October 17, 2013; News-Medical.net


Yesterday, NPQ published a newswire on the effects of decisions by the states to opt into or out of Medicaid expansion. Now, a new report, “Assessing the Potential Impact of the Affordable Care Act on Uninsured Community Health Center Patients: A Nationwide and State-by-State Analysis,” looks at the effect on community health centers. It estimates that nearly half of all of the nation’s 1,128 CHCs are located in states that have opted out of Medicaid expansion, and more than a million CHC patients will be left without health insurance.

“Our analysis shows that if you are poor and live in one of the 25 opt-out states, you are likely to have been left out when it comes to health reform,” says lead author Peter Shin, PhD, MPH, director of the Geiger Gibson Program in Community Health Policy at the George Washington University School of Public Health and Health Services (SPHHS), which produced the report. He added that health centers could expect to “be faced with waiting rooms filled with uninsured patients, many with serious and costly health problems.”

The report estimated that 72 percent of these uninsured CHC patients would be in Southern states and that these would be those who are too poor to qualify for subsidies that would enable them to buy subsidized policies at the new Health Insurance Exchanges. The 582 health centers in states that participate in the Medicaid expansion, on the other hand, will gain 2.8 million insured patients, translating into a potential collective revenue increase of more than $2 billion.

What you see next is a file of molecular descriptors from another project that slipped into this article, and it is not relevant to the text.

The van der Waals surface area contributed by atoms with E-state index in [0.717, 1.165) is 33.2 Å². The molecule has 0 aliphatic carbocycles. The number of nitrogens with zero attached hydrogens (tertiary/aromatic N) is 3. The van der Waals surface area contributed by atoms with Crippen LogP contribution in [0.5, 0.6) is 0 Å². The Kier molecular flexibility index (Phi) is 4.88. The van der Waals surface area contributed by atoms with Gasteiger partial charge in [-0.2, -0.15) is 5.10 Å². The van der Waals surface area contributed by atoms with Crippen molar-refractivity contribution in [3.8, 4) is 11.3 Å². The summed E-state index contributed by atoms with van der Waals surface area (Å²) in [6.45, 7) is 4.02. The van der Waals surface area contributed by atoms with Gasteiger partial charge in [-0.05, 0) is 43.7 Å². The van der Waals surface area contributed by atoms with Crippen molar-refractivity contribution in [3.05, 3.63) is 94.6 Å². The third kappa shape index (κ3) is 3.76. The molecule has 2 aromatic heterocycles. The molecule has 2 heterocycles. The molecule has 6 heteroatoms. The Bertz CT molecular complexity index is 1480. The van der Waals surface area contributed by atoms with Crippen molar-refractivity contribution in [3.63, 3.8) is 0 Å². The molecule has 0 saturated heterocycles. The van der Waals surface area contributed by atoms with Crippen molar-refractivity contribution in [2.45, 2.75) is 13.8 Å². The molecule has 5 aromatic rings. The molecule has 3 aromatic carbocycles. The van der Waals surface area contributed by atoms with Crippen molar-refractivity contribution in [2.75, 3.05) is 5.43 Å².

CHCs must treat all community residents, including those who lack health insurance or the means to pay for care. “Health centers in the opt-out states will face an ongoing struggle to meet the need for care in medically underserved communities as a result of the potential loss of hundreds of millions of dollars in revenues in 2014 alone,” said the report’s co-author, Sara Rosenbaum, JD, the Harold and Jane Hirsh Professor of Health Law and Policy at SPHHS.

The report projects that many poor people living in the 25 opt-out states will continue to lack coverage and might find long wait times at clinics, long distances to find care, and other barriers that could translate to delays in treatment, or no care at all.—Ruth McCambridge